This overlap is most common in the security sectors where HTS acts as the military of the region and supports and participates in security operations in enforcing local laws, when necessary, and maintaining public security. A 2020 COAR Report stated: “There are several explanations for the complex relationships between the SSG, HTS, and the patchwork of administrative institutions in northwest Syria. Indeed, HTS attempts to maintain a balance between its direct influence and the preservation of the quasi-independent status of governance structures that are needed to legitimize civil and economic entities in areas of its control.”
Advancement & Investment in Adversity
Despite the dearth of resources and international support, SSG representatives told L24 they try to make providing, maintaining, and advancing services a priority, as government official Engineer Qutayba al-Khalaf elaborates, “organizing procedures and taking steps to provide and upgrade services in the liberated area at a level consummate to the advancements of other countries is a high priority.”
Dr. Ahmed Zaidan, former Al Jazeera journalist and analyst added in a conversation with L24, “without a doubt, the path planned by the [SSG] is making good progress and development, to serve the people, despite the lack of resources,” he continued, “when the revolution decides to work to serve the people, they will find [a way.]” SSG Director Dr. Muhammad Mosattat concurs, saying about the Syrian people, “They don’t languish, their concern is to serve their religion and families, and this, by the grace of Allah, is one of the fruits of our blessed revolution.”
Even prior to the revolution Syria was still a developing nation, while in the midst of an ongoing conflict, it’s doubtful the SSG will be able to provide the same services as most governments. Dr. Zaidan commented, “as for the comparison with the areas under (SNA) Turkish control, or the SDF areas,” he assessed, that “the quality of (SSG) services are definitely better, and the existence of a centralized decision-making body, has made it easier for people to obtain their rights, and to develop services for them.”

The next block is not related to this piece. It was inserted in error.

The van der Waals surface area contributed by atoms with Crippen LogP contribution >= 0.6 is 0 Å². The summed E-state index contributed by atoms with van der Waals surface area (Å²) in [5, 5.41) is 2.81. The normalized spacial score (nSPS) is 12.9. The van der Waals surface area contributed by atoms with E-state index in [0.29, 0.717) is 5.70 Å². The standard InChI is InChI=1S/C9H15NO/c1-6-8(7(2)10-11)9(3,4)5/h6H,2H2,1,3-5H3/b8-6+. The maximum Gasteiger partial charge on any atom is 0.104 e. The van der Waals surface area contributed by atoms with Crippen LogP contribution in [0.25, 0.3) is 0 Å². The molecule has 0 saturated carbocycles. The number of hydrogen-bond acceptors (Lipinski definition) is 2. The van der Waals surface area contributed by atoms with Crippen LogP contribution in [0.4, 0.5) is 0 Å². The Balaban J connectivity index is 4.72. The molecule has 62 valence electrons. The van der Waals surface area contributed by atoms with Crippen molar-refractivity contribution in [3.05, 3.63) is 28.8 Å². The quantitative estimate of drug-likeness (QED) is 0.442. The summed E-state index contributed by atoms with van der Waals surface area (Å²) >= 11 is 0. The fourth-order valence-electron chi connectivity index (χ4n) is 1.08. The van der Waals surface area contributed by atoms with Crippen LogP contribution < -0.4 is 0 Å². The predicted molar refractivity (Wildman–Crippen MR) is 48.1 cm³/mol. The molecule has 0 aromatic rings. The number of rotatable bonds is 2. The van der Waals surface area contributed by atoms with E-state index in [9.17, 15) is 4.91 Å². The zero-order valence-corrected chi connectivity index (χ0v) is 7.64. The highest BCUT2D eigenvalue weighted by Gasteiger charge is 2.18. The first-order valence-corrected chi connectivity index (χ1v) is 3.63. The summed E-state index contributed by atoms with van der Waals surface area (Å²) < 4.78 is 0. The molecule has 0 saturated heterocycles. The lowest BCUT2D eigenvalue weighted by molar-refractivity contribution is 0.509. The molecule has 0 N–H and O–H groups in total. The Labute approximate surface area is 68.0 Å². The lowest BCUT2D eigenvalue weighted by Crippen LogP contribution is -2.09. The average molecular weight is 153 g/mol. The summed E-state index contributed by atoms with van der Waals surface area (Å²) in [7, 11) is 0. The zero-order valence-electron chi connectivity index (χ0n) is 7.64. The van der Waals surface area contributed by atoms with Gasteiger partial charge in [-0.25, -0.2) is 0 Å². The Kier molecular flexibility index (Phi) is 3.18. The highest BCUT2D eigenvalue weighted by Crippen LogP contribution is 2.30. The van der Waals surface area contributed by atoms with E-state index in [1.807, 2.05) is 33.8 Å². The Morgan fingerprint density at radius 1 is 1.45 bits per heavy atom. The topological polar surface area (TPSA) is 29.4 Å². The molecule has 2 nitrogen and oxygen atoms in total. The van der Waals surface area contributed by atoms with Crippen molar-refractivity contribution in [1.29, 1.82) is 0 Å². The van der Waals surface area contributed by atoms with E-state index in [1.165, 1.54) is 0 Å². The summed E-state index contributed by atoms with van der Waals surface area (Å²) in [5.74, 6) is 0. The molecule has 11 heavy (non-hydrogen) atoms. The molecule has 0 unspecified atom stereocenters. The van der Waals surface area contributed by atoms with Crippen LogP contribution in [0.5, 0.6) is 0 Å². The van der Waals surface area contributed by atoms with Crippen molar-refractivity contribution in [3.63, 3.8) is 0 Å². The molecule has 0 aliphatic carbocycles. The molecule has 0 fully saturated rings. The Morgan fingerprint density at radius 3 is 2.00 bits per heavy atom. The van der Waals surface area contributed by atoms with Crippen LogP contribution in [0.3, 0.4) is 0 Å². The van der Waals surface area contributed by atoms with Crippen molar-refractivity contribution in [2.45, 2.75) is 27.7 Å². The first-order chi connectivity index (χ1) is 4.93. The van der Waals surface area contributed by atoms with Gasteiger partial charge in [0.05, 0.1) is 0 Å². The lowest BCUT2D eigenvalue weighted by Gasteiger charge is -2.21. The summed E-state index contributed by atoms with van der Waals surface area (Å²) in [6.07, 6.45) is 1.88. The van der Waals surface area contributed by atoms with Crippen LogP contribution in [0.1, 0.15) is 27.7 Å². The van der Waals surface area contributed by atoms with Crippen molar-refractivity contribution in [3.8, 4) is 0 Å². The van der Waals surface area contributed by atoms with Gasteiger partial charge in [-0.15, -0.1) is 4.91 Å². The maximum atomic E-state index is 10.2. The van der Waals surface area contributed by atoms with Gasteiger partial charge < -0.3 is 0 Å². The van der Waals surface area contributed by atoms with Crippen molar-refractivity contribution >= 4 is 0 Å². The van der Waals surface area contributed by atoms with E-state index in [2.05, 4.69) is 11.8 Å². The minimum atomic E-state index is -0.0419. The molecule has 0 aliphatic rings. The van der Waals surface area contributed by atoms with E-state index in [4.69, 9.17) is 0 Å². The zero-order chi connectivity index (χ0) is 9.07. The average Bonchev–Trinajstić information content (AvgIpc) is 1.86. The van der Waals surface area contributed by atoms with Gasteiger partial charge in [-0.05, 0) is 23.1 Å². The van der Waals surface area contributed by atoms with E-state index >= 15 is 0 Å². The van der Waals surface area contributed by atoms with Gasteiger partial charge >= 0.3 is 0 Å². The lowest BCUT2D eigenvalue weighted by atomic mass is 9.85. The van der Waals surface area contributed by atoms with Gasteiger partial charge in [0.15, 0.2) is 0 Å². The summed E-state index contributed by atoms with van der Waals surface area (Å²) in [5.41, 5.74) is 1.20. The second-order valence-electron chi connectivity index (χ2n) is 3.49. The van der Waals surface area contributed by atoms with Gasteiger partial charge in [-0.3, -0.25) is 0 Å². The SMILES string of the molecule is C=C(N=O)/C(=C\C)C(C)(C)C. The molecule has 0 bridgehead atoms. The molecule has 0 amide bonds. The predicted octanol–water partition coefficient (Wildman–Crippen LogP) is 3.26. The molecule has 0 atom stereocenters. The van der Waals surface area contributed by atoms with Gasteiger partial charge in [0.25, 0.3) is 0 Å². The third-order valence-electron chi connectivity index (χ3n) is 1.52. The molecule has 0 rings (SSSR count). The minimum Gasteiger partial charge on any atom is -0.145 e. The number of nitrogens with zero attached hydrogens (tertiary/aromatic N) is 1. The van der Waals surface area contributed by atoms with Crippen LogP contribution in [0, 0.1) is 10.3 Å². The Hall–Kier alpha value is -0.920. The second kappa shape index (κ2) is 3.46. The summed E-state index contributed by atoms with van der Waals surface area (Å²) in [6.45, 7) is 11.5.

Regarding the regime-controlled areas, the Economist ranked Assad’s capital, Damascus, as the “least livable” city in the MENA region for the second year in a row, citing corruption, mismanagement, and lack of basic services among the reasons for the poor quality of life.
Concerning economic and infrastructure advancements Mark Temnycky, a Wilson Center analyst, wrote , “the SSG facilitated the arrival of electricity to Idlib in May 2021, after several years of interruption, by agreeing to the work of the Green Energy Company (GEC). The SSG also granted Syriana Communications Company, last May a license to operate as the first cellular operator in the region,” an SSG spokesman told L24, “The number of licensed commercial and investment projects reached 283 projects in Idlib from the beginning of 2021”.